Bougatsa – Greek Custard Pastries

A cup of Greek coffee and Greek sweets is always a good idea.

If you’ve never heard of bougatsa before, it’s a sweet custard individually wrapped in phyllo dough. It’s very similar to my favorite Greek dessert, galaktoboureko, except you cover the bougatsa with powdered sugar not syrup and they are bite sized.

As a friendly heads up, I think that these are a pain to make. You know that I like to keep it real for you guys. There is nothing difficult about this recipe, in fact it’s quite easy. However, I despise working with phyllo dough because it’s so finicky. The longer it sits out, the more dry it gets, which means it breaks and makes it difficult to roll up the custard. Basically you have to work quickly, but rolling each one up isn’t really something you can do fast.

This recipe calls for a lot of melted butter. A lot. If you use the microwave to melt the butter like I did then don’t make the same mistake of heating it for too long and get a melted butter explosion. “Buttersplosion” as my husband called it as he was attempting to figure out why I had covered the whole kitchen in butter. So why go through the frustrations? It’s worth it.

The moment you take a bite of crispy phyllo and creamy sweet custard, you are in heaven and you forget about all the trials and tribulations while making them. I’m not being dramatic. (Well, maybe I am. 😉 ) Any imperfections from the struggles of phyllo rolling are covered by the powdered sugar. Some say I sprinkled to much powdered sugar on top, but I love the stuff so maybe you can’t go by me. I had powdered sugar all over the kitchen counters, floor, and myself. How? Who knows. I’m not a messy baker by any means, but by the end of making these bougatsa, I had a kitchen decorated in melted butter and powdered sugar. It really seemed like some sort of cheesy scene from a Hallmark Channel movie. I’d still make them again though.

You can eat these hot, room temperature, or even cold, so they are great to make ahead of time. If you eat them cold then the phyllo dough will not be crispy. My family ate them cold and had no objections. I like them better warm because I like crispy phyllo so I prefer eating them on the day I made them or warming the leftovers in the oven for a few minutes.

Bougatsa – Greek Custard Pastries Recipe
(Makes about 36)

Note: If your phyllo dough is in the freezer, then move it to the refrigerator the day before you plan to make bougatsa. Then take the phyllo dough out of the refrigerator 1 – 2 hours prior to rolling the bougatsa. This will help avoid/minimize breaking the phyllo when you go to unroll it from the package.

Ingredients:

  • 3 large eggs
  • 1/2 stick of butter (equivalent to 4 tablespoons) plus 3/4 stick of butter (equivalent to 6 tablespoons), divided per the directions
  • 1/2 cup granulated sugar
  • 32 ounces milk (1 quart) (I used 2%.)
  • 1/4 teaspoon vanilla extract
  • 1/2 cup semolina
  • 1/2 pound phyllo dough
  • powdered sugar

Directions:

  1. In a small bowl, whisk together the eggs.  Set this bowl aside.
  2. In a pot, over Medium/High heat, melt 1/2 stick of butter.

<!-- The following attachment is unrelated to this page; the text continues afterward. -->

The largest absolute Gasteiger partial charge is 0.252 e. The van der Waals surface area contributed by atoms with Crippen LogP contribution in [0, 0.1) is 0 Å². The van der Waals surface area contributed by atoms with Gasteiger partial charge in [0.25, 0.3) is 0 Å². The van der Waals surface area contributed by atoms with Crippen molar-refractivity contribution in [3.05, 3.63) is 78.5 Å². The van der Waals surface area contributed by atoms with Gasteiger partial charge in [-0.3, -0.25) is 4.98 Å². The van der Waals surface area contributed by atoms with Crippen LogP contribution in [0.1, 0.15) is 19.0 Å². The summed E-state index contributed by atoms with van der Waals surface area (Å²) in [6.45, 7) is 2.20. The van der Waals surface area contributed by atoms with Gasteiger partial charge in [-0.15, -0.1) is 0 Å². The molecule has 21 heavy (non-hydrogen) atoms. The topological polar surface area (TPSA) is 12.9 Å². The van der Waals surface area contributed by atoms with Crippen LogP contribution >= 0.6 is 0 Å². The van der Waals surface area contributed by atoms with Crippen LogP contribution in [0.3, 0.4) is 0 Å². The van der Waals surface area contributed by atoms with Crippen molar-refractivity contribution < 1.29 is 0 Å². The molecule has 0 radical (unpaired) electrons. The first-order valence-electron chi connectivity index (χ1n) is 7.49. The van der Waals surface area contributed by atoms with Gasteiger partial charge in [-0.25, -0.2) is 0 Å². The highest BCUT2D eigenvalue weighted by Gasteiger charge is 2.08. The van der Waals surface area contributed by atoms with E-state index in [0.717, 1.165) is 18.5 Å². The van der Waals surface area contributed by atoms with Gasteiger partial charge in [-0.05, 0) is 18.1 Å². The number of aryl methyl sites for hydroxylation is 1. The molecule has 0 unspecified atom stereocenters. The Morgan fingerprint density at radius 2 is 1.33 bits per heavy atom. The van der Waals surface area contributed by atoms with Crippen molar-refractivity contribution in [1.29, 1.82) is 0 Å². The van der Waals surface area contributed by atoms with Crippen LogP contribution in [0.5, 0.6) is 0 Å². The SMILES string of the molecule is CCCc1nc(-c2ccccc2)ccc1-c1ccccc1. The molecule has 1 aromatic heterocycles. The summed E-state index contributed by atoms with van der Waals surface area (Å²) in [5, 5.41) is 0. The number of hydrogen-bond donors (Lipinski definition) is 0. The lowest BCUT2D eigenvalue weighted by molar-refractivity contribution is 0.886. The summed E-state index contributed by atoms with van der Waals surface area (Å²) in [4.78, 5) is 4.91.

3. Once the butter has melted, add the granulated sugar and mix until combined.
  4. Add in the milk, stirring constantly. (I like to use room temperature milk so that making the custard doesn’t take as long, but this is not required.)
  5. Add in the vanilla extract. Keep stirring constantly.
  6. Add in the semolina. Don’t stop stirring constantly. I recommend using a whisk at this point because it helps to create a smoother custard. Cook for about 5 minutes.
  7. Slowly add in the beaten eggs (don’t pour too fast because you don’t want to cook the eggs). Stir constantly until the custard thickens. Once it’s done, remove it from the heat.
  8. Preheat the oven to 350 degrees F. Line a baking sheet with a silicone mat or parchment paper and set it aside.
  9. Melt 3/4 stick of butter. If you do it in the microwave, do so carefully, and slowly, stirring often. No more than 15 seconds of heating at a time.
  10. Unroll the package of phyllo dough. Cut the pile of phyllo sheets in half, lengthwise. (The phyllo that I buy from the store is about 8×13 inches, so each sheet is about 4 inches wide after I’ve cut it. If you’re phyllo sheets are a little bit bigger or smaller then don’t worry because I don’t think it matters.)
  11. For each bougatsa:
    1. Place a cut sheet of phyllo dough onto your work surface.
    2. Brush some melted butter onto the phyllo.
    3. Scoop about 1 and 1/2 tablespoons of the custard onto one end of the phyllo sheet, in the middle, leaving about an inch or so from each edge. I use the OXO good grips medium cookie scoop.
    4. Fold the bottom edge of the phyllo sheet on top of the custard.
    5. Then fold in the sides of the phyllo sheet, about a 1/2 inch in. (See picture above for guidance.)
    6. Then roll it up, starting with the custard end.
    7. Place the bougatsa on the prepared baking sheet with the seam on the bottom (so that it doesn’t unroll).
    8. Brush some melted butter on top of the bougatsa.
  12. Repeat step #11 until you run out of the custard or phyllo dough.
  13. Bake in the preheated oven for 20 – 25 minutes. Mine took 25 minutes.
  14. Sprinkle powdered sugar on top of the bougatsa prior to serving.

Slightly adapted from: Mia Kouppa

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